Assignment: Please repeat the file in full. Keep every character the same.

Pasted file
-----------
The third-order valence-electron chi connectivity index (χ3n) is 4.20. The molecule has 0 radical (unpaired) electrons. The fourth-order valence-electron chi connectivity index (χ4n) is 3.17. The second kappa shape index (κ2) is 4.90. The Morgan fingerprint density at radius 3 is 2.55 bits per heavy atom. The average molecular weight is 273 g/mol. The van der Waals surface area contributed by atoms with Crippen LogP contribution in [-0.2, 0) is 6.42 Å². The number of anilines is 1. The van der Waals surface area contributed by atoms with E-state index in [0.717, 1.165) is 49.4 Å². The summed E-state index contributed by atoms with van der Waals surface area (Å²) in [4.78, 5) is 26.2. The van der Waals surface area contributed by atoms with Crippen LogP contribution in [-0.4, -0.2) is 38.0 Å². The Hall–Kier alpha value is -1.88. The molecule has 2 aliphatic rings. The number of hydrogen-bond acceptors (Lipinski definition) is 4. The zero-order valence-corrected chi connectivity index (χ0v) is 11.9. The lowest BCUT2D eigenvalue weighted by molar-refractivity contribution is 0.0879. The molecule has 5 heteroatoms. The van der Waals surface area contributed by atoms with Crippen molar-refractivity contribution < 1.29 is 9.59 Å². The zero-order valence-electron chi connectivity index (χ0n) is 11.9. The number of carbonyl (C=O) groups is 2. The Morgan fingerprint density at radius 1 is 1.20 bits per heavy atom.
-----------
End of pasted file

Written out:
The third-order valence-electron chi connectivity index (χ3n) is 4.20. The molecule has 0 radical (unpaired) electrons. The fourth-order valence-electron chi connectivity index (χ4n) is 3.17. The second kappa shape index (κ2) is 4.90. The Morgan fingerprint density at radius 3 is 2.55 bits per heavy atom. The average molecular weight is 273 g/mol. The van der Waals surface area contributed by atoms with Crippen LogP contribution in [-0.2, 0) is 6.42 Å². The number of anilines is 1. The van der Waals surface area contributed by atoms with E-state index in [0.717, 1.165) is 49.4 Å². The summed E-state index contributed by atoms with van der Waals surface area (Å²) in [4.78, 5) is 26.2. The van der Waals surface area contributed by atoms with Crippen LogP contribution in [-0.4, -0.2) is 38.0 Å². The Hall–Kier alpha value is -1.88. The molecule has 2 aliphatic rings. The number of hydrogen-bond acceptors (Lipinski definition) is 4. The zero-order valence-corrected chi connectivity index (χ0v) is 11.9. The lowest BCUT2D eigenvalue weighted by molar-refractivity contribution is 0.0879. The molecule has 5 heteroatoms. The van der Waals surface area contributed by atoms with Crippen molar-refractivity contribution < 1.29 is 9.59 Å². The zero-order valence-electron chi connectivity index (χ0n) is 11.9. The number of carbonyl (C=O) groups is 2. The Morgan fingerprint density at radius 1 is 1.20 bits per heavy atom.